• Timing: According to the American Academy of Dermatology, if a person has not had a scabies infection before, their symptoms may not appear until about 2–6 weeks after the initial infestation. However, if a person has had scabies before, they will usually develop symptoms within 1–4 days.

In some instances, scabies bites may crust over. Once crusted, scabies may not itch. However, crusting could indicate a significant and highly contagious infection.

Several rashes and bites may closely resemble scabies. These include the following:

  • Atopic dermatitis: Also known as eczema, this condition causes dry, itchy patches.
  • Contact dermatitis: This allergic reaction to a chemical or another irritant can cause an itchy rash.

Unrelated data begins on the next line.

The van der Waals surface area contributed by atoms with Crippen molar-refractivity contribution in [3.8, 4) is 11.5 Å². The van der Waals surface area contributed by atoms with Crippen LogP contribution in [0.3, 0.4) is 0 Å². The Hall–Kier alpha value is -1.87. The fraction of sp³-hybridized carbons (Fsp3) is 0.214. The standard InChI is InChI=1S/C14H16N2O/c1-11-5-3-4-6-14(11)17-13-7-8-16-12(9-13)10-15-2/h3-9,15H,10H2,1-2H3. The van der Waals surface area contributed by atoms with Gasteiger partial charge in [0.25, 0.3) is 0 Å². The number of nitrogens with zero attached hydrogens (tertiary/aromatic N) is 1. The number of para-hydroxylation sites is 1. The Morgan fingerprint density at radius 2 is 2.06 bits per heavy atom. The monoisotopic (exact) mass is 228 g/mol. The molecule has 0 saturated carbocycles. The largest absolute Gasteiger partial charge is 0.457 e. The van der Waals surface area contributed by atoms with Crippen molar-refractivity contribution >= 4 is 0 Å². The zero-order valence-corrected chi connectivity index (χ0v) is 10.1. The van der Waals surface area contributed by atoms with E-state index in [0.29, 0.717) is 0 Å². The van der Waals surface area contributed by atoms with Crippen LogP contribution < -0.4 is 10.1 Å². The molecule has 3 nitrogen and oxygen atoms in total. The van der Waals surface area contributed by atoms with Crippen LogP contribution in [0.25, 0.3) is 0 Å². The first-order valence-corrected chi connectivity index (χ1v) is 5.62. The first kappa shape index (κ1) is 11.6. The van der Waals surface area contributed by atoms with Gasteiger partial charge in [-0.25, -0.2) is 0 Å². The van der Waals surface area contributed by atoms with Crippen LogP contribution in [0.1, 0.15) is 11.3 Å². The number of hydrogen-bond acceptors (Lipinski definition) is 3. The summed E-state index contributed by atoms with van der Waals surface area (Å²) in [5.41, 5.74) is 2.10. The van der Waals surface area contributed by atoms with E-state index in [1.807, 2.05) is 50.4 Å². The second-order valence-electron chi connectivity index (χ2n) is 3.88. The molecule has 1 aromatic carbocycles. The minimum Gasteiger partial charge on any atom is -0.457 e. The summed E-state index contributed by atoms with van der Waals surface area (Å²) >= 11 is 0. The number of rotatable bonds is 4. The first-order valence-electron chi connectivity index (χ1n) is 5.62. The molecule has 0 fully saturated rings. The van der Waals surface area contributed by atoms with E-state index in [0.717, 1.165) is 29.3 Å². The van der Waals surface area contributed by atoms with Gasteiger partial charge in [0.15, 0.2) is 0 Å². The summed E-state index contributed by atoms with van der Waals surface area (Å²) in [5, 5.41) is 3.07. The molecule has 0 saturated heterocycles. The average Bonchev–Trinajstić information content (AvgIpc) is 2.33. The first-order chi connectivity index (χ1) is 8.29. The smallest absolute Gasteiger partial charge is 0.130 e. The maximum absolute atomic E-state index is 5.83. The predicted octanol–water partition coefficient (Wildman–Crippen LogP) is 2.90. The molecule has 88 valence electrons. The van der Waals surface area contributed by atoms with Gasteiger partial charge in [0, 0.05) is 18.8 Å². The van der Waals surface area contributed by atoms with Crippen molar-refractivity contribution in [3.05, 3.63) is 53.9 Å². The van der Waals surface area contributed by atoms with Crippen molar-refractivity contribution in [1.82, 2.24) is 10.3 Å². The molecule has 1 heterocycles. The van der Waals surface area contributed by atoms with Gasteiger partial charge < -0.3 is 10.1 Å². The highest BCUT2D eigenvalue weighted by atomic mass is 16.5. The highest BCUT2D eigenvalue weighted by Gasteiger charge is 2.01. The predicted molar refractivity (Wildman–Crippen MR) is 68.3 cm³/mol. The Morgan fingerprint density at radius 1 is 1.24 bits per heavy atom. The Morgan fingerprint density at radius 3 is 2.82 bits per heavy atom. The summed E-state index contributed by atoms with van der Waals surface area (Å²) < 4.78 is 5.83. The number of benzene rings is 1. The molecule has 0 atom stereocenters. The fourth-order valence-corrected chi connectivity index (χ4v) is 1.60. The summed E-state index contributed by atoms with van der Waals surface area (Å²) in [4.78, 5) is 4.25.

• Folliculitis: This condition occurs when hair follicles become inflamed, often due to a bacterial infection. It typically presents as papules or pustules.
  • Insect bites: Bites from other insects, such as bed bugs, chiggers, fleas, mites, and mosquitoes, can cause itching.
  • Papular urticaria: This condition is an allergic reaction to insect bites. It causes bumps that may appear similar to scabies.

A doctor will consider all of a person’s symptoms when making a diagnosis.

A doctor will typically prescribe a topical treatment called permethrin (Elimite) cream to treat scabies. A person must apply this cream to all skin surfaces, not just where the rash appears. Usually, they will apply the cream at night before bed.

Key areas to which people should apply the cream include:

  • between the fingers and toes
  • in the bellybutton
  • on the buttocks
  • on the waistline